PwC Strategy & analysis

Mixed signals during Black Friday                         

While more South Africans participated in the Black Friday shopping event in 2018 compared to the preceding year, the average spend per consumer dropped noticeably. The decline in per-customer spending was also visible in the United States (US), where the concept of Black Friday originated.

US online sales showed continued popularity with a 24% increase in transaction numbers, according to Adobe Analytics[1].Furthermore, this year’s Cyber Monday was the single largest shopping day in US history with reports of an estimated $7.9 billion spent – an increase of 19.7%from 2017[1].

Two in three South Africans participated in Black Friday in 2018; an increase from a 54% participation rate in 2017. From an online perspective, BankservAfrica counted over 400,000 sales transactions -a 55% increase compared to last year. Similarly, Cyber Monday sales transactions increased by 36% this year to 176 595.[1] In parallel, transactions per minute increased considerably on both days,according to Black Friday Global Analysis.[2]

In contrast, electronic funds transfer (EFT)transaction values decreased by 19%.[3] Retail management platform Vend reported that in-store retail spending in South Africa over the 2018 Black Friday shopping period decreased by 10% compared to last year, while volumes also saw a decrease of 2%.[4]

Nonetheless, spending results were encouraging in certain product segments. Clothes, electronics and shoes were the most bought items.[5] Small business funder Retail Capital[6]reported the following increases on credit card usage based on product category during the Black Friday weekend:

Winners during Black Friday weekend

(Source: Retail Capital)


Why did Black November sales disappoint?

Not only did South Africans spend less per person, the sentiment on social media around the sales event was sceptical. Results from a PwC survey posted on Twitter concurred with the results of a Twitter survey[7]by News24. Both saw the majority of respondents expressing they would avoid the Black Friday shopping event.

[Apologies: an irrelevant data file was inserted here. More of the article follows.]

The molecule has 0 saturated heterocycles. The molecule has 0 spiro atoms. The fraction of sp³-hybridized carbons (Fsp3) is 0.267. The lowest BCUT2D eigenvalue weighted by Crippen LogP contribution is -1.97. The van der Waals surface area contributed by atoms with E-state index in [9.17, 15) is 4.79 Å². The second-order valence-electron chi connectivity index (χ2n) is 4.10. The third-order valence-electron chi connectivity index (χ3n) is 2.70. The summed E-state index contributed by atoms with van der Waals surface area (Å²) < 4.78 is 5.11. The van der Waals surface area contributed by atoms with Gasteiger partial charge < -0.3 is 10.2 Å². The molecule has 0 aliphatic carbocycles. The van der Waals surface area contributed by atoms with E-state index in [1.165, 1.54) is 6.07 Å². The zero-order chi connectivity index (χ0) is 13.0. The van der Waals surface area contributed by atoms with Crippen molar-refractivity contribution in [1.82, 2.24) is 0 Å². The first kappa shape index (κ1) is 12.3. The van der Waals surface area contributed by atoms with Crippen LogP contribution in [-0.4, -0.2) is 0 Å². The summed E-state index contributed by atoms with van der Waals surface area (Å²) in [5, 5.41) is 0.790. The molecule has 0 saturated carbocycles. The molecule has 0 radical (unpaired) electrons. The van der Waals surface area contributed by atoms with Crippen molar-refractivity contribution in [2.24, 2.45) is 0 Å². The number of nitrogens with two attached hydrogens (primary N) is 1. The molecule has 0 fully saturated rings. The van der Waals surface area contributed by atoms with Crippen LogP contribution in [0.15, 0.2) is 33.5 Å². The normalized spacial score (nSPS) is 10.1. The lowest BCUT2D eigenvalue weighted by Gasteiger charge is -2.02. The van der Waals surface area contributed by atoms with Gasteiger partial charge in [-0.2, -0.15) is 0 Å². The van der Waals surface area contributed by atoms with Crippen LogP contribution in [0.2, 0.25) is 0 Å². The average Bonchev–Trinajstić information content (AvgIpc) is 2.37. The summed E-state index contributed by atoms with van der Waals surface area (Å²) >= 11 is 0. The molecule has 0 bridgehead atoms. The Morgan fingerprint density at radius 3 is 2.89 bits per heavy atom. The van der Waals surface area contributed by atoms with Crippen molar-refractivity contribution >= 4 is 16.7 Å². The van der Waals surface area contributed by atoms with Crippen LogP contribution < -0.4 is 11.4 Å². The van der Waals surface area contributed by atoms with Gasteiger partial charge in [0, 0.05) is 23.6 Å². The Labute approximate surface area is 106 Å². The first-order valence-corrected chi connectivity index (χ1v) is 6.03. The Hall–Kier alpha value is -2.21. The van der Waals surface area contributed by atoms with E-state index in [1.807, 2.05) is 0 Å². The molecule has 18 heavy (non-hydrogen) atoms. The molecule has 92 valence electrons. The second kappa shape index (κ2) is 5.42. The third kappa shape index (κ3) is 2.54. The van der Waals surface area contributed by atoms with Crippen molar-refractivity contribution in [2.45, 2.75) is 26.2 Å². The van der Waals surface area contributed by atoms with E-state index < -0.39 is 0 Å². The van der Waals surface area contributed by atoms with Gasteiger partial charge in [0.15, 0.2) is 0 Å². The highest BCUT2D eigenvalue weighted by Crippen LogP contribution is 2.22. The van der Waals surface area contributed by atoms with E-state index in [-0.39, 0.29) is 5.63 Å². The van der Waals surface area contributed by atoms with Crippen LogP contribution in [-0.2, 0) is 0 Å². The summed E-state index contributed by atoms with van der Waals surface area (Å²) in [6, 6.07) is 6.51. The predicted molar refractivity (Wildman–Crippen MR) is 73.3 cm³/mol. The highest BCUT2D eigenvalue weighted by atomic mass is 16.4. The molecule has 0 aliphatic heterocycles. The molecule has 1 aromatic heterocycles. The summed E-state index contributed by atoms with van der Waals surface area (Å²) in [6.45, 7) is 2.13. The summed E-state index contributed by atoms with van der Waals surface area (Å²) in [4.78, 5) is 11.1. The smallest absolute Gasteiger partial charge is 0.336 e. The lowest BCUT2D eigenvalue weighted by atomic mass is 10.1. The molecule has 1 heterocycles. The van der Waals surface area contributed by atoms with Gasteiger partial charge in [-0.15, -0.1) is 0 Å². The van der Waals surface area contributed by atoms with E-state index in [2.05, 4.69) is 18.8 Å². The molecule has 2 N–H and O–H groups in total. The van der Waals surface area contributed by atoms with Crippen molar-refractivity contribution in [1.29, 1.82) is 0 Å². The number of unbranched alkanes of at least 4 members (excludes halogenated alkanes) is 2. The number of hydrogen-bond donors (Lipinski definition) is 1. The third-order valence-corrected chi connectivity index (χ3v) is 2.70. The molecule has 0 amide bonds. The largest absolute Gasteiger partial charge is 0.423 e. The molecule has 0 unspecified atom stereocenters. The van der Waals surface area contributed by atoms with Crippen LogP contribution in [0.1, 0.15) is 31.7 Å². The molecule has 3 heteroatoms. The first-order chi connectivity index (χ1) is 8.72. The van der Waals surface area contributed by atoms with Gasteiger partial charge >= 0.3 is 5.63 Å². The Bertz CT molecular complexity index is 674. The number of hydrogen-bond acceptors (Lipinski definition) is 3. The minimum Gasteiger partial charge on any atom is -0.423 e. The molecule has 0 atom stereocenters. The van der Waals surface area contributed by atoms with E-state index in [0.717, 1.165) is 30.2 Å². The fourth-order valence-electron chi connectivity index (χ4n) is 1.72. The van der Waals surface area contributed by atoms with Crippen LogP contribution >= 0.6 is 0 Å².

Based on PwC analytics, trending words for Black Friday on November 23 included “ heavy discount”, “specials”, “deals” and“savings”, as retailers aimed to entice shopper. However, consumers’ feed back showed that sales were not in line with the traditional massive 50% to 85% price slashes seen in the US.

PwC analysis shows that, on Black Friday, 27% of related Twitter commentary in South Africa was negative. This was notably higher than just 6% seen a few days earlier. The negative feed back on social media reflected what consumers viewed as disappointing price discounts and underwhelming offerings.

Following disappointing sales discounts on Cyber Monday, some 53% of recorded social sentiment was negative on Tuesday,27 November. In the days thereafter, negative sentiment was driven by customers reacting to mobile communication deals – especially cellular contracts – that did not come to fruition as expected.

Social media posts following Cyber Monday highlighted the frustrations experienced by consumers, with complaints about “order” delays and “delivery” challenges

Excessive expectation build-up backfired

The local hype and build-up towards Black Friday was rampant. Being bombarded with several emails a day, seeing headlines on lampposts and talking about it with everyone around us – Black Friday seemed to be one of the hottest topics in November.

However, the build-up towards the day turned out to be larger than life. With discounts averaging 20% in stores and online, many consumers were left disappointed.[8]

The framing and expectation build-up surrounding Black Friday were disproportional to the sales discounts actually on offer on the day. Consumers were primed by the promise of massive discounts: in the US, discounts of 80% are common place on the day. In reality, South Africans were left frustrated, holding off on further shopping after realising the promise of significant sales discounts was exaggerated.